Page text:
What are you hoping to achieve through your membership with the Athena Alliance?

I think the Athena Alliance is an important resource for learning about new board opportunities as well as networking with other successful and dynamic women. And hopefully, I will be able to give back to the group as well by being a mentor or resource for others.

What is your proudest moment in your career so far?

There are a lot of career moments that have made me happy, but overall it is really a journey – like chapters in a book. Hitting breakeven and moving forward to profitability at ProCyte was one of them. Navigating an exit in a difficult M&A was another. Seeing those who have worked (or interned) for me go on to find success and then take the time to keep in touch as they grow in their careers has been very rewarding.  

Will you share a time in your business career when you felt being a woman was used against you?

Personally, I don’t dwell on this, because everybody has something they have to overcome in life, and I believe mastering challenges leads to inner strength. My father always told me I could do anything I wanted in life: “Just focus on your goal and move forward.” For me, it’s about personal grit. Handling objections was something I learned early in my career when I was in sales, and it is a necessary skill for overall success.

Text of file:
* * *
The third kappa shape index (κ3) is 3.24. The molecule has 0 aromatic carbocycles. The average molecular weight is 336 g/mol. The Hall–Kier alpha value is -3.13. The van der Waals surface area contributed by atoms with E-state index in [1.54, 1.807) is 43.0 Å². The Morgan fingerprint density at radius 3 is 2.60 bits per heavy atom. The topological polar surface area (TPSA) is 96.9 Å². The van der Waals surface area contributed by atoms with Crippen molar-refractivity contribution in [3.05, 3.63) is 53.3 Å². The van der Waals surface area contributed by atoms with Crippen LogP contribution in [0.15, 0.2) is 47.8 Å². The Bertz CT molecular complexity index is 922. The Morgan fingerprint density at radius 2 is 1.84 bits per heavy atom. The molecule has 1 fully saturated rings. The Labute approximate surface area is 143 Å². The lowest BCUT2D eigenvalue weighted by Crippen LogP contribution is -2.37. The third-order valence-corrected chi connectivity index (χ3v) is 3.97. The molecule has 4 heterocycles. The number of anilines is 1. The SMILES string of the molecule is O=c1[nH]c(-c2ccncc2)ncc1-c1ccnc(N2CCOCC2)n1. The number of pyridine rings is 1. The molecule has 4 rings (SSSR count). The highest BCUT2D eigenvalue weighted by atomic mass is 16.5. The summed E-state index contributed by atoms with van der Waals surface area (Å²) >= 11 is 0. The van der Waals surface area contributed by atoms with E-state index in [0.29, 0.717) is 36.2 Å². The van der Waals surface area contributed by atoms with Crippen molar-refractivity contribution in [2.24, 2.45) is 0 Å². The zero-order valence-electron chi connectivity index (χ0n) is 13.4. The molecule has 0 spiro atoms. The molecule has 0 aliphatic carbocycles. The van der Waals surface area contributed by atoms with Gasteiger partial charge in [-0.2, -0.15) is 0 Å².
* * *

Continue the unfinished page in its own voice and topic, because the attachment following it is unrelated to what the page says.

If you look at Russell Wilson, of the Seattle Seahawks, many people would say he is too small to be a quarterback and, in fact, he was a third round draft pick. But he shuts out the crowd noise, focuses on winning, executing the task at hand and getting to the goal line. I like to think about great role models like Gertrude Boyle, Chairman of Columbia Sportswear. An accidental CEO, she resourcefully and successfully turned around a struggling company and kept her own persona in the process. She is on my list of great women I’d like to meet.  You can find more of her inspiration wisdoms for daily encouragement here.